Copyright © 2012 Remedy Health Media, LLC. All rights reserved.
Get email notifications every time this blog is updated.
Comment by: KEKE
Fri., Jun. 22, 2012 at 3:19 pm EDT
WORSE, THAT IS A PATIENT RIGHT
Comment by: Tira Faison
Mon., Jun. 4, 2012 at 11:13 am EDT
I feel that negative social implications that surround HIV can only be diminished with acts such as these. Clowney is not a spokesperson for any HIV awareness campaign (is he?) so I respect his choice.
Many HIV + people use these platforms to share their feelings as well. It just happens to be that there are few HIV + celebrities (as far as I know). However if anyone is interested in checking out the personal stories of people living with HIV/AIDS The Greater Than campaign at www.greaterthan.org/
Comment by: David S.
(Jackson Heights, NY)
Fri., Jun. 1, 2012 at 7:49 pm EDT
I guess that was the fastest way to get out (to the ladies) that all is fine and dandy and to give him a call
Comment by: Sam
Fri., Jun. 1, 2012 at 6:43 pm EDT
(yawn). Call me when someone actually publishes a positive result. Until then, this is just another third string nobody bragging that he's "clean".
Comment by: Melissa
Fri., Jun. 1, 2012 at 12:55 pm EDT
I think it's great that he got tested and told his followers that he did. It creates awareness and gets people talking about testing. My concern was that he tweeted his results. I feel that will add to the stigma. "Whew, I'm good cause I'm clean". What if the next test isn't negative? Now that he's told his status to thousands, would he be so quick to share those results? And, for some of those thousands of followers, someone more than likely will have a positive result for something. Since that person can boast about being "good", where does that leave them? Fear, shame and stigma. I believe your status (positive/negative) should be shared in the same manner. Those that need to know, know. For anyone else, it's none of their business.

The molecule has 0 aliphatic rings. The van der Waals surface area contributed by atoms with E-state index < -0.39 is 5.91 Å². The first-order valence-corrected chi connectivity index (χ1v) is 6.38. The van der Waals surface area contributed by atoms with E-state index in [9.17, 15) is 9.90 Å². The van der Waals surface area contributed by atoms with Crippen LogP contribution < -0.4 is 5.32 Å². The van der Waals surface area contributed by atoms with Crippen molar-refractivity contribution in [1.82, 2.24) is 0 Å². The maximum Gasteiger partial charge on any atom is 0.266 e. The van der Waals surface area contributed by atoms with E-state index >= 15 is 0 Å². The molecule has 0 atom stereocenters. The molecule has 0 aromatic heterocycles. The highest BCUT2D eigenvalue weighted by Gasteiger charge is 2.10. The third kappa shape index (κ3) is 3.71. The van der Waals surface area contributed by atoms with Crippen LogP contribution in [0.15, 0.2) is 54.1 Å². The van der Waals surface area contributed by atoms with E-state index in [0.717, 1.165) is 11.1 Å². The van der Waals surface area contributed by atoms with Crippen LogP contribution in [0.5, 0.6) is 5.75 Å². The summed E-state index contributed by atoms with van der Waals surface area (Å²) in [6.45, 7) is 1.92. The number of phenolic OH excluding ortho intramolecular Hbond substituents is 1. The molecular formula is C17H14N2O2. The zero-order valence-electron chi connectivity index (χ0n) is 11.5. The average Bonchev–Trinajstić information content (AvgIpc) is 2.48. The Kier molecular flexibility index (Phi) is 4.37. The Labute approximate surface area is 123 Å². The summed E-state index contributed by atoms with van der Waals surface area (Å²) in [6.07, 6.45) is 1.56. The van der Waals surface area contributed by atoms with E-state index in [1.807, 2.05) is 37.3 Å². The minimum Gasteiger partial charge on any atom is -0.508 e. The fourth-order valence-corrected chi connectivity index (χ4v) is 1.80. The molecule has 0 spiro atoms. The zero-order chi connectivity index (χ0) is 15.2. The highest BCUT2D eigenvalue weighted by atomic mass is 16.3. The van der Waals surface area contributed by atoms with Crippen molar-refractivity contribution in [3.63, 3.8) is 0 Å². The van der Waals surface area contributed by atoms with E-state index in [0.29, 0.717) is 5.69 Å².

Comment by: Fred
Fri., Jun. 1, 2012 at 10:15 am EDT
How are we missing the point that this man's confirmation that he's negative is about as "de-stigmatizing" as the routine "DDF as of XX-XX-XXXX" that gay men list on personals ads? Give me a break. This guy isn't a hero, and he doesn't deserve a hero's response. He's advertising the socially preferred status, and as such is pulling himself up at the expense of those who don't test negative. He doesn't deserve commendation, he deserves condemnation.
Comment by: Rob
Thu., May. 31, 2012 at 12:17 pm EDT
Well according to the CDC, if two sport players become injured and blood is present, transmission can occur. Did he openly admit to sleeping with hundreds of people? Just a few minutes of reading on the Safe Sex forum, one can clearly see the experts here won't deny that it can happen. Maybe since he knows he is negative, we can win a Super Bowl!
Comment by: Steve
Wed., May. 30, 2012 at 10:56 am EDT
How about over analyzing? He helped raise awareness of testing, and for that he deserves kudos. His results were all negative, and he's a man, so showing that he's sexually active and "clean" didn't exactly take some great leap of integrity. He should be commended for doing something, but reading a lot or a little into his actions is giving him a little more credit than he is due.
Comment by: Sue Saltmarsh
Tue., May. 29, 2012 at 4:20 pm EDT
As a die-hard, life-long football fan, I stand up and applaud David Clowney for A) having the intelligence to get tested, whether he's straight or not, whether he's slept with 9,000 women or two, B) having the courage to tweet the results, and C) enduring the string of dumb-as-dirt, HIV-phobic, macho-man commentary that I'm sure will be coming his way through cyberspace, in print, and in the locker room.
I grew up the daughter of a high school football coach. I was taught never to be a "fair weather fan" and to see gridiron warriors like my father coached them to be - men of integrity, loyalty, strength (physical and moral), and discipline. Over the last decade, we have had plenty of proof that the era of the Woody Hayes/Vince Lombardi player has given way to the selfish, irresponsible, money-driven playboy getting arrested for domestic violence, drug possession, and dog-fighting. I don't know Mr. Clowney as a player or a person, but he has given me hope that perhaps that "old-time" character still exists within the ranks of NFL players. Imagine how much stigma would be defeated if EVERY professional athlete got tested and tweeted the results, especially the positive ones. If they can all wear pink shoes to support breast cancer research, why not make HIV testing "go viral" - hang in there, David, you've provided a great example and may you catch a 70-yarder for a TD...only not against the Bears!